• about your 2)…
        Canada is being forced into leanness by the recklessness of this current min-con govt; that’s not the CBC’s fault. CBC’s problem becomes *our* problem when yet another manufactured crisis (synchronized global recession) forces us into the red and servitude.
        i agree that the ppl in charge, many appointed by “Stephen”, made shall we say *interesting* choices in programming. set up anyone? e.g., Paris Hilton; they spent at least a million on that one didn’t they? has she fallen on hard times too?
        tired of Political Disaster Capitalism yet?

  9. Trust Canadians to be so blind to what they’ve got in Canada, that they’ll destroy it, give it away, or flush it down the toilet. Goes along with giving away our natural resources, doesn’t it? You know – Albertan lumber to Japan for a pittance . . salmon, oil and gas, doctors, teachers and nurses to the US.
    Like the Arctic, and didn’t we sell Alaska for peanuts? How about all the celebrities who give up on making it in Canada, and leave for the US? Now we can put a whole bunch of great journalists out to pasture.

    Peter Mansbridge obviously should have taken the bigger financial rewards of moving to the US when it was offered.

    So we’ll just sit here and allow the paranoid, destroyers-of-free-speech Conservatives – eliminate the CBC. Let’s not be smart like the British, and make it into the largest broadcasting corporation in the world. No – let’s bitch and complain about it for whatever insular, small-minded reasons we have – sit in our doughnut shops and talk about the US — be easily influenced because we are apparently anti-education, and anti-intellect . . and watch the rest of the world pass us by, while Harper changes the country for us. Happy little Walmart and Home Depot consumers.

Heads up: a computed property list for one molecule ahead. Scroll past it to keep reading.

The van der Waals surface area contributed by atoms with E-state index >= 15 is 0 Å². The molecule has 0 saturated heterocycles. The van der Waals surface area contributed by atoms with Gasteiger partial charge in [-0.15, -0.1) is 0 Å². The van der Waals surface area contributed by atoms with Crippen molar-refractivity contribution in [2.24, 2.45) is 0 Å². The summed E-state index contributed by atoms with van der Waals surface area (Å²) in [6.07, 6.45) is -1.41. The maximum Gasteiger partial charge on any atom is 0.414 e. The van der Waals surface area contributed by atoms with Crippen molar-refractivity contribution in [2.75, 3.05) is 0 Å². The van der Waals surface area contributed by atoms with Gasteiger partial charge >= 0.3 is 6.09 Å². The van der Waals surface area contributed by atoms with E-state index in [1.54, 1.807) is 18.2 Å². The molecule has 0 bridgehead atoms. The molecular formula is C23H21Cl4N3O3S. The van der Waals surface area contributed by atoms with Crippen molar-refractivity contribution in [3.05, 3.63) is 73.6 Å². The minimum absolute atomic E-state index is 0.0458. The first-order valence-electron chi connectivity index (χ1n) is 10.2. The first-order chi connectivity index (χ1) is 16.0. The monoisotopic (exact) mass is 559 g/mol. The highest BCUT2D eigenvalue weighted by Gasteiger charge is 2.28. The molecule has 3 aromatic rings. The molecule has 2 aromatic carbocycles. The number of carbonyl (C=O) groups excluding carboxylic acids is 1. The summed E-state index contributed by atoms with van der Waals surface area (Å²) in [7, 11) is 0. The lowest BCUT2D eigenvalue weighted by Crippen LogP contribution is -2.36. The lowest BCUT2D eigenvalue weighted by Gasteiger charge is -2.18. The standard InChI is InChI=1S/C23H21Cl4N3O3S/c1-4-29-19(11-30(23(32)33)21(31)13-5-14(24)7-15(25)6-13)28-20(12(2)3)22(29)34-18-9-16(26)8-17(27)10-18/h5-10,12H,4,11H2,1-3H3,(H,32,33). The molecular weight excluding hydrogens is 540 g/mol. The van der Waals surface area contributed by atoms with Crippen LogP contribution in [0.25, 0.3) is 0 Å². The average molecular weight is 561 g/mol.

Doesn’t anyone see a connection between Harper’s distaste for being asked questions by the media and his desire to get rid of the CBC? Don’t you think it’s great that a state-supported media has the balls and the guts to ask uncomfortable questions of the person who is in charge of funding?

    Here’s a helpful video reminder of Harper’s contempt for the media, including his own views where you can just see the disdain oozing from his demeanour in an exchange with Terry Molefsky of CBC:

    And this:
    “The Prime Minister’s Office, which has long had a rocky relationship with the national media, has been working on a secret project to build a new, government-controlled briefing room at the cost of $2 million, documents obtained by the Star show.

    Long kept under wraps, the plan – codenamed the Shoe Store Project – is in the works by the Privy Council Office and the PMO to establish a new government-controlled media briefing centre near Langevin Block.

    The yellow-brown building that now houses Stephen Harper and his senior staff would supplant the current National Press Theatre, just a block away.

    The National Press Theatre, used by prime ministers and cabinet ministers since Lester B. Pearson opened it in 1965, is a venue with simultaneous translation where on-the-record news conferences are moderated by press gallery executive members – not Harper’s political staff.

    Yes, ladies and gentlemen, for the first time in over 40 years, a Prime Minister is no longer able to face the media mano-a-mano. He’s afraid and must control.

    Wake up and smell the brimstone.

    What a sorry, authoritarian state of affairs.

  10. The CBC and its taxpayer-funded operations are the most valuable use of tax dollars I can think of in Canada. $33 dollars a year from every Canadian? I’d be happy to pay $50 a year! If you don’t like it, then don’t listen to it and quit complaining. I don’t complain about taxpayer-funded bridges, roads, and wars that I’m not involved with and that have no benefit for me. Further, I sure as hell didn’t get a single benefit from the reckless GST cut to 5%. I would much rather pay 7% GST and have a healthy CBC rather than a government making wasteful tax cuts just to follow discredited laissez-faire theories. Give the CBC an advance!